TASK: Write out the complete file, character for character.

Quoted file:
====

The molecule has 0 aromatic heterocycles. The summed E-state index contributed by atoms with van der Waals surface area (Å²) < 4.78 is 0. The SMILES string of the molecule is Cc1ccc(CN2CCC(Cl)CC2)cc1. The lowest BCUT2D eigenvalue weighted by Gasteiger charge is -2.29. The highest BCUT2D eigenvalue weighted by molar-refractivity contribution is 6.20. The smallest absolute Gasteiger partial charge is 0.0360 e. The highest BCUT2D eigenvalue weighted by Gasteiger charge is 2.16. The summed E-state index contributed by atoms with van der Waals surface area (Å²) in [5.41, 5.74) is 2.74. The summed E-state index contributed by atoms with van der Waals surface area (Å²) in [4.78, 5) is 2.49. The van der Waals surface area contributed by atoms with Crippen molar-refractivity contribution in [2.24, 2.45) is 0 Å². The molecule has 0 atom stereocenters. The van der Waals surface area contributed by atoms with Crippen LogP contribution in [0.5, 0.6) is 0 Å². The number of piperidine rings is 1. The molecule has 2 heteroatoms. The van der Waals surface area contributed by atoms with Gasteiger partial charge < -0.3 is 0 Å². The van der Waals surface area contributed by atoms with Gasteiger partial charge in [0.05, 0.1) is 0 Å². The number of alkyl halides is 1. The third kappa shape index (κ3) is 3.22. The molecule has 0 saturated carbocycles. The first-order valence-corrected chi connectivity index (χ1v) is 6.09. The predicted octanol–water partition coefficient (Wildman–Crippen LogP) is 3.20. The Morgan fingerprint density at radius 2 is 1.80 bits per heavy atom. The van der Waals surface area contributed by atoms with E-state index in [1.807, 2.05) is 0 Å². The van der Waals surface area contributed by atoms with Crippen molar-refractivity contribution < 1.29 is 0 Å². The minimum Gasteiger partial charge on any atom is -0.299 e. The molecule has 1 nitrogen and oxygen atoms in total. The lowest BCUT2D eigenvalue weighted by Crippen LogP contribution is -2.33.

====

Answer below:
The molecule has 0 aromatic heterocycles. The summed E-state index contributed by atoms with van der Waals surface area (Å²) < 4.78 is 0. The SMILES string of the molecule is Cc1ccc(CN2CCC(Cl)CC2)cc1. The lowest BCUT2D eigenvalue weighted by Gasteiger charge is -2.29. The highest BCUT2D eigenvalue weighted by molar-refractivity contribution is 6.20. The smallest absolute Gasteiger partial charge is 0.0360 e. The highest BCUT2D eigenvalue weighted by Gasteiger charge is 2.16. The summed E-state index contributed by atoms with van der Waals surface area (Å²) in [5.41, 5.74) is 2.74. The summed E-state index contributed by atoms with van der Waals surface area (Å²) in [4.78, 5) is 2.49. The van der Waals surface area contributed by atoms with Crippen molar-refractivity contribution in [2.24, 2.45) is 0 Å². The molecule has 0 atom stereocenters. The van der Waals surface area contributed by atoms with Crippen LogP contribution in [0.5, 0.6) is 0 Å². The number of piperidine rings is 1. The molecule has 2 heteroatoms. The van der Waals surface area contributed by atoms with Gasteiger partial charge < -0.3 is 0 Å². The van der Waals surface area contributed by atoms with Gasteiger partial charge in [0.05, 0.1) is 0 Å². The number of alkyl halides is 1. The third kappa shape index (κ3) is 3.22. The molecule has 0 saturated carbocycles. The first-order valence-corrected chi connectivity index (χ1v) is 6.09. The predicted octanol–water partition coefficient (Wildman–Crippen LogP) is 3.20. The Morgan fingerprint density at radius 2 is 1.80 bits per heavy atom. The van der Waals surface area contributed by atoms with E-state index in [1.807, 2.05) is 0 Å². The van der Waals surface area contributed by atoms with Crippen molar-refractivity contribution < 1.29 is 0 Å². The minimum Gasteiger partial charge on any atom is -0.299 e. The molecule has 1 nitrogen and oxygen atoms in total. The lowest BCUT2D eigenvalue weighted by Crippen LogP contribution is -2.33.